I believed in creationism until I was in my twenties.  This was not ‘intelligent design’, but full-on creationism- as in God blinked the humans, the animals, the earth, and everything in it into existence in six days.  Although I was raised Catholic, I attended a Fundamentalist Christian school.  We were taught from books called Evolution: The Big Lie and others.  Our World History teacher assured us that there was irrevocable evidence of ‘the great flood’, and that the proof that humans and dinosaurs co-existed is many cultures’ legends of dragons.  I was taught and believed a literal interpretation of the book of Genesis.

My own father tried to educate me on this issue; I prayed for his soul.

When I finally learned and accepted scientific fact (thanks in large part to the Discovery Channel) it was a huge shock to my system.  Evolution was not a vast secular conspiracy to tear Christians away from their religious beliefs as I had been taught indoctrinated to believe.  I started to question all the truths and beliefs I had held so closely.  I am no longer resentful of this experience; rather I am thankful that it instilled a questioning and problem-solving nature in me (although, if we are to believe Aesop’s Fables, I ALWAYS had that questioning nature).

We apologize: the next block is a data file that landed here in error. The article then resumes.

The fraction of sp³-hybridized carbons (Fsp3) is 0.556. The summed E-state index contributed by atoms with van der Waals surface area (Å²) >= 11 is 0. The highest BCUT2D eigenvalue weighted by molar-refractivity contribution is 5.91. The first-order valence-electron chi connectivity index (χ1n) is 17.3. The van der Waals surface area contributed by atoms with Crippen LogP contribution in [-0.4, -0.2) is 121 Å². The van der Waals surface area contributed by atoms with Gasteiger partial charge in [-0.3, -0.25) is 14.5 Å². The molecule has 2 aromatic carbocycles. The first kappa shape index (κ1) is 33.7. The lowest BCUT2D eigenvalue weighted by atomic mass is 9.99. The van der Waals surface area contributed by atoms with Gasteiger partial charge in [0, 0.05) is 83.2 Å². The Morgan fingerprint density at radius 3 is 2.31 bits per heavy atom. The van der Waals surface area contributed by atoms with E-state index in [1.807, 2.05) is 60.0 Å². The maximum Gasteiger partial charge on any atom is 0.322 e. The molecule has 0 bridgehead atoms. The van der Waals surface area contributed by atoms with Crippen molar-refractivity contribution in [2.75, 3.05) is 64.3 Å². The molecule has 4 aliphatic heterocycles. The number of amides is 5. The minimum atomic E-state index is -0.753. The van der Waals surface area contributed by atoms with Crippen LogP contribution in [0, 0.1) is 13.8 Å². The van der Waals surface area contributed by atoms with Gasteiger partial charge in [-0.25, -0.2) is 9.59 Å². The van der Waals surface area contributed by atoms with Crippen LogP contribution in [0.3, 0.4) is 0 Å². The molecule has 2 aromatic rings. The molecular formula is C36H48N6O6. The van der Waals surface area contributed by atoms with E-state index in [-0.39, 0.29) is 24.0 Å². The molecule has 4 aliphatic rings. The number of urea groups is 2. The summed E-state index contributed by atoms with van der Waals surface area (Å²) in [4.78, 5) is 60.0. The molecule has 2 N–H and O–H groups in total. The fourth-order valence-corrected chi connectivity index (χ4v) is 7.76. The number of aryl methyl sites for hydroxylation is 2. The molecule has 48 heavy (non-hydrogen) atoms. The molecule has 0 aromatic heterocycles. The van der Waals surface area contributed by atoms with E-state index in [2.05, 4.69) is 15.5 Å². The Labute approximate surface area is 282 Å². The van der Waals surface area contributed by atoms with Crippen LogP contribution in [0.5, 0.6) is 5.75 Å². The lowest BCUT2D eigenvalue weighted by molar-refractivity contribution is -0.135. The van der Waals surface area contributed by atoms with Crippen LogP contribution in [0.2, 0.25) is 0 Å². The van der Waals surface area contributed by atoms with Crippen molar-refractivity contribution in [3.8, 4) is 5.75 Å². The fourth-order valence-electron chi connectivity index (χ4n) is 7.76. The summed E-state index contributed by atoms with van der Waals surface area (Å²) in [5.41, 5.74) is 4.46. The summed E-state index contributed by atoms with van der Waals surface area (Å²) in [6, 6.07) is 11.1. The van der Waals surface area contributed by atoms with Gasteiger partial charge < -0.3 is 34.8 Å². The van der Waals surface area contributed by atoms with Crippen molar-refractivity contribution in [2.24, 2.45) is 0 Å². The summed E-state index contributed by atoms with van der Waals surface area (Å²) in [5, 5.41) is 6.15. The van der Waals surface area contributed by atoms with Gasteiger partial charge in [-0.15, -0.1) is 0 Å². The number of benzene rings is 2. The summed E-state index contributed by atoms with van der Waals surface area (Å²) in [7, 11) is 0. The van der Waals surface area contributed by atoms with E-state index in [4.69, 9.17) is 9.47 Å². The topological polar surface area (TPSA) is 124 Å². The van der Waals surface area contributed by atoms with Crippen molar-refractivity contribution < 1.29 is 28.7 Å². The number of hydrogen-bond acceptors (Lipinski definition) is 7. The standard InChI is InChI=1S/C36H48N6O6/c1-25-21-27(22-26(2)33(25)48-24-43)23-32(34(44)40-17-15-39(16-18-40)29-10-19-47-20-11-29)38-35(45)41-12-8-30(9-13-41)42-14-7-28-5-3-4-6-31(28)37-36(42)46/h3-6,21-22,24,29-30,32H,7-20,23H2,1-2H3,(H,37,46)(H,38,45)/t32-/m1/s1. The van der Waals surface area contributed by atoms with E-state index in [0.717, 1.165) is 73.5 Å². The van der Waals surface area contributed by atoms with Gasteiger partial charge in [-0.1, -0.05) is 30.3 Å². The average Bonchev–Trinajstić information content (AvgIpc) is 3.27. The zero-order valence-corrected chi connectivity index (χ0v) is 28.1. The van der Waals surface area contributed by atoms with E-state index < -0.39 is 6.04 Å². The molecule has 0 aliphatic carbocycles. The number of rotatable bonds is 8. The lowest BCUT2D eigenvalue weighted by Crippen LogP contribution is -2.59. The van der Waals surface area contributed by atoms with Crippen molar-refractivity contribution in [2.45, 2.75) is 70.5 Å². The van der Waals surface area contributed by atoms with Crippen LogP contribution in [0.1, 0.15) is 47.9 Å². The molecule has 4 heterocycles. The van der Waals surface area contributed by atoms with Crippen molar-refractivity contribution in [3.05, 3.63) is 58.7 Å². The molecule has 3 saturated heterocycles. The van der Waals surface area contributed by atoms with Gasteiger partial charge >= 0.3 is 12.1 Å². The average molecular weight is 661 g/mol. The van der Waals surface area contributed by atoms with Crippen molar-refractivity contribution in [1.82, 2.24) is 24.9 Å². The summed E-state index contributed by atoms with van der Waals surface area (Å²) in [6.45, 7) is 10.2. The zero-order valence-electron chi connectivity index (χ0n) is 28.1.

The Dalai Lama recently said, “If science proves some belief of Buddhism wrong, then Buddhism will have to change.”*  Wouldn’t the world be a much better place is all religions followed this tenet?  To their credit, the Catholic Church has made huge strides on this issue (I think they learned a lot from the Galileo affair), however, they have a long way to go, and progress is slow.  The Fundamentalists, and many other religions, dismiss or re-write science, history, and reality to accommodate their beliefs, all while praying to the heavens for knowledge, wisdom, and guidance.

Aesop’s fable of the wagoner is a story of a man whose cart gets stuck in the mud.  He prays to the gods to help him; finally a god comes down and tells him to start pushing the cart, saying, “If you won’t lift a finger to help yourself, you can’t expect the gods or anyone else to come to your aid” = heaven helps those who help themselves.  If we ourselves are not willing to educate ourselves and sharpen our own problem solving skills, we deserve the ignorance so many of us are mired in.